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Machine-Gun Kelly is a 1958 film noir directed by Roger Corman, chronicling the criminal activities of the real-life George "Machine Gun" Kelly. The film was considered low budget, but received good critical reviews.[3] It was the first lead role for actor Charles Bronson.

Machine-Gun Kelly
Theatrical release poster
Directed byRoger Corman
Produced byRoger Corman
Written byRobert Wright Campbell
StarringCharles Bronson
Susan Cabot
Morey Amsterdam
Jack Lambert
Music byGerald Fried
CinematographyFloyd D.Crosby
Edited byRonald Sinclair
Distributed byAllied Artists
Release date
1958 (1958)
Running time
80 min.
CountryUnited States
Box office138,293 admissions (France)[2]

American International Pictures released the film as a double feature with 1958's The Bonnie Parker Story.



George Kelly (Charles Bronson), dubbed "Machine Gun" by his partner in crime Flo Becker (Susan Cabot) because of his obsession with Thompson submachine guns, pulls off a bank robbery and eventually becomes Public Enemy #1. Discord grows among his inner circle, and Kelly, deathly afraid of being jailed or killed, is dominated and ridiculed by the tough-talking Flo.

A botched robbery causes one of their partners, Michael Fandango (Morey Amsterdam) to lose an arm. Kelly, goaded on by Flo, kidnaps the daughter of a wealthy businessman for ransom. Fandango fingers him to the police, but is killed by one of Kelly's gang as the house is surrounded.

Kelly intends to surrender, if only to receive a more lenient sentence and avoid execution. Flo again questions his nerve, whereupon Kelly slugs her with his fist, knocking her unconscious. Both are taken away to jail.



Although Dick Miller was originally announced as star[4] the film was the first lead role for actor Charles Bronson who would later be acclaimed for roles in Once Upon a Time in the West, The Magnificent Seven, and the Death Wish series.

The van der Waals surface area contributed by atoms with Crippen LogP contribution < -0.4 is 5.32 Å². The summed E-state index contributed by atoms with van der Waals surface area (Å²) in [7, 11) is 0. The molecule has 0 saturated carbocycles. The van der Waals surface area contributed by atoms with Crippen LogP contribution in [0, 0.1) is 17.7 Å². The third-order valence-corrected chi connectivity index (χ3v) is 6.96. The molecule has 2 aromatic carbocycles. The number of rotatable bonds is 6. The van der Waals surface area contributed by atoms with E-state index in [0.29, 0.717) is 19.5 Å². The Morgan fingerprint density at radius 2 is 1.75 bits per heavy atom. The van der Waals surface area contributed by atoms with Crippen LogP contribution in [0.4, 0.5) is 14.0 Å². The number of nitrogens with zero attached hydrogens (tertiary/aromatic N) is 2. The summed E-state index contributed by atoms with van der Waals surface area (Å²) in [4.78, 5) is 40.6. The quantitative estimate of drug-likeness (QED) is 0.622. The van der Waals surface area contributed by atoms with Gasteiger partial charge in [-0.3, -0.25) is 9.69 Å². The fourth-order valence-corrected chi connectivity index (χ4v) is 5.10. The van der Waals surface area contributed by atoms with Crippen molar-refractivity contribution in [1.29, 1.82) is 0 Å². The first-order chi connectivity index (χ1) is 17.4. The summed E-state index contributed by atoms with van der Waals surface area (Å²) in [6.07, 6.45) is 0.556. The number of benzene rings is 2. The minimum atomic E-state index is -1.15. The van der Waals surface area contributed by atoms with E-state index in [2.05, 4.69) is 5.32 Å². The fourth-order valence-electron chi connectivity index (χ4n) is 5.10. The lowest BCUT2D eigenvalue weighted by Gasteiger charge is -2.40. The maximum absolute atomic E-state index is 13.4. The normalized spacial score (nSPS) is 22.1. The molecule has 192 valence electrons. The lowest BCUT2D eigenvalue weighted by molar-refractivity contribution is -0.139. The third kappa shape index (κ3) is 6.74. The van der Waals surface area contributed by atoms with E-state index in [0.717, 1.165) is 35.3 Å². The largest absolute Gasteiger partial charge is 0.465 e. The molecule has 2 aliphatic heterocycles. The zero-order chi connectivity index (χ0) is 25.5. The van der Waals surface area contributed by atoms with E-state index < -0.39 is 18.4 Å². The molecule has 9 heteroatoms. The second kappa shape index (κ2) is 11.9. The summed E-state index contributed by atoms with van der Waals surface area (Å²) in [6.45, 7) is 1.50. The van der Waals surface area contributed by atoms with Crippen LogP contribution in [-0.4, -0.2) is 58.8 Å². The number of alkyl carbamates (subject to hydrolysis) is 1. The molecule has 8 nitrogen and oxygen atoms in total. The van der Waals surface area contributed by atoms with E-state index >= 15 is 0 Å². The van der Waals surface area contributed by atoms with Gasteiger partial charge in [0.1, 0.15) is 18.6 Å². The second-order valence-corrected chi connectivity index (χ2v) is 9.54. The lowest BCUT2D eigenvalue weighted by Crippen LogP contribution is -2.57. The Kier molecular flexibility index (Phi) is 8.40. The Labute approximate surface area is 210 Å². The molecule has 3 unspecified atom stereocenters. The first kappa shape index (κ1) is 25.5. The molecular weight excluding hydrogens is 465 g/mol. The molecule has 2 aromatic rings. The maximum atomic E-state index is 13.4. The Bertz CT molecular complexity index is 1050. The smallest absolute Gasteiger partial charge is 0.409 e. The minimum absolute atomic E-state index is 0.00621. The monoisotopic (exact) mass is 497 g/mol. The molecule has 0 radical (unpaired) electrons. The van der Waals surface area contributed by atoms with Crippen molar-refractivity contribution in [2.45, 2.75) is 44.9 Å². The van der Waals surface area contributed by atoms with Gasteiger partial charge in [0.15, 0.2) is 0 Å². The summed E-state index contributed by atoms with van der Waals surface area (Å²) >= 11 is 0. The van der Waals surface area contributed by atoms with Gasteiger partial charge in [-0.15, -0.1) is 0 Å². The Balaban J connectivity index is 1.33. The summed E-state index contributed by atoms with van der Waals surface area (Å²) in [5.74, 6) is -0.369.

Susan Cabot was the female lead, as part of her agreement with director Roger Corman, for whom her roles would be the end of her film career.

Corman says the film was shot in ten days for $60,000. He says he wanted to make the film because he thought Kelly was an interesting character, and liked the title "Machine Gun Kelly".[5]

Susan Cabot said the film was the "most satisfactory" of the six movies she made with Corman in part because of the "fun thing going on" between her character and Bronson's, and the strength of the relationship she had with Bronson.[6]


The Los Angeles Times called it a "sleeper" with "a very good screenplay" in which Bronson makes Kelly "a full, three dimensional human being".[7]

Corman says the film was reasonably successful in the US but very successful in Europe.[5]

See alsoEdit


  1. ^ Samuel Z Arkoff & Richard Turbo, Flying Through Hollywood By the Seat of My Pants, Birch Lane Press, 1992 p 77
  2. ^ Box office information for Roger Corman films in France at Box Office Story
  3. ^ "Machine Gun Kelly: Review".
  4. ^ MOVIELAND EVENTS: 'Machine Gun Kelly' New Crime Thriller Los Angeles Times (1923-Current File) [Los Angeles, Calif] 19 Dec 1957: B15.
  5. ^ a b "Interview with Roger Corman". You Tube. 2015.
  6. ^ Weaver, Tom (2006). Interviews with B Science Fiction and Horror Movie Makers: Writers, Producers, Directors, Actors, Moguls and Makeup. McFarland. p. 74.
  7. ^ 'Kelly' Surprises as New Crime Sleeper Warren, Geoffrey M. Los Angeles Times 4 July 1958: 12.

External linksEdit